When you die without a will, it is known as “dying intestate.” State law then will dictate who receives all of your assets.
The (Washington, PA) Observer-Reporter’s recent article, “Improper estate planning can lead to familial conflict” explains that some of your possessions will pass through probate. If you own property in several states, the process could become more difficult for your loved ones. A way to simplify the process for them is by having an updated will.
Research shows that about 60% of U.S. adults don’t have a will.
However, not all of your possessions pass through a will. 401(k)s, life insurance proceeds, pensions, and annuities pass by beneficiary designation.
For instance, even if your will states that all of your possessions are to be split equally between your two children, this may not be what occurs. If your life insurance lists only Bob as the beneficiary, he’ll walk off with 100% of the death benefit. Your younger son Doug will receive only half of the assets that don’t have a beneficiary designation. Assets that pass by designation are not controlled by the will. That is why Bob gets all the money from the insurance. As you can see, it’s vital that you review your accounts’ beneficiary designations regularly, to make certain they’re up to date. Check on them every few years or when there’s a family divorce, birth, or death. Once you’re gone, changes cannot be made.
In addition, comprehensive estate planning should include two powers of attorney (POA). The first POA is to make health decisions. The second POA is to make financial decisions if you don’t have the capacity to do so. Your POA agent has your authority to make decisions, only when you do not have the capacity and she can only exercise it for your benefit. POAs end at the drafter’s death.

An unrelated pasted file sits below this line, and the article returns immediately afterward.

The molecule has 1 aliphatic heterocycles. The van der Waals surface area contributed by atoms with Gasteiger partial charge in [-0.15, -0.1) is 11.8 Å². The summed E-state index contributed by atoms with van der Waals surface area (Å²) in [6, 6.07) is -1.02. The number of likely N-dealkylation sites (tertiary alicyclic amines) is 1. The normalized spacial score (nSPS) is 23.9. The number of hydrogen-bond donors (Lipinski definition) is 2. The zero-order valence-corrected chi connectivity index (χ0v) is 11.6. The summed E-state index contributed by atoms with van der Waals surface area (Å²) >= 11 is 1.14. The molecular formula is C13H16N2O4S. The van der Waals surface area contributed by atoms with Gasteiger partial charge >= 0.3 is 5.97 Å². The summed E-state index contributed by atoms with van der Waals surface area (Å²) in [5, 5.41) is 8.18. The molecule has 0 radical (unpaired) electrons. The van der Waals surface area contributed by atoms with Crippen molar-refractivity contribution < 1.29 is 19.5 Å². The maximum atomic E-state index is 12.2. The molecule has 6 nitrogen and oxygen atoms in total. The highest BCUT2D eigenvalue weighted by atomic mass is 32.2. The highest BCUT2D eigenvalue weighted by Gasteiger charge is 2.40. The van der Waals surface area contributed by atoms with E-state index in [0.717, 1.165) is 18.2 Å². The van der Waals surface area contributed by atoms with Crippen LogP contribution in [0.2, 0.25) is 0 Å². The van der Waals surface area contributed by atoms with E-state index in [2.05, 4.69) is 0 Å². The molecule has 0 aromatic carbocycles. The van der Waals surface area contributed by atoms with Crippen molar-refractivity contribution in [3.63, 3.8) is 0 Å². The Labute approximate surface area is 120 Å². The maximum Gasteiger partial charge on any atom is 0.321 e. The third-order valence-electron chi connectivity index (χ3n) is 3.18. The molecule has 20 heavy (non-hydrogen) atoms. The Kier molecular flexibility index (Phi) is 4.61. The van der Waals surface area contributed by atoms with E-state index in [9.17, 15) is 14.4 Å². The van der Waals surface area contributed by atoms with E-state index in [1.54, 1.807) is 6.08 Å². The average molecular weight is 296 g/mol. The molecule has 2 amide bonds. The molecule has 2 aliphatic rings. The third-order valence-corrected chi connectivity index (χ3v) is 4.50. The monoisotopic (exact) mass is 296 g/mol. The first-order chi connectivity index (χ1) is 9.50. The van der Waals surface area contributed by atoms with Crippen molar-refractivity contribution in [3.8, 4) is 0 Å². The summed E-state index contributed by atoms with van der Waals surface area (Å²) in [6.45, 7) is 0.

It’s common today for families to have blended elements. Many people were married before and may have had children. Here’s an example of a famous father who made his third wife executor of his estate, giving her control of his business. In this case, his equally famous son was the principal player in the father’s business. The son didn’t understand the implications of his father’s estate plan. When the father died, there was a long and expensive legal battle between the son and the third wife.
Who was it? It was Dale Earnhardt Jr.
Work with our experienced estate planning attorneys to draft a comprehensive estate plan that clearly indicates your goals and wishes. Having a straightforward estate plan will go a long way in preventing fighting amongst your family.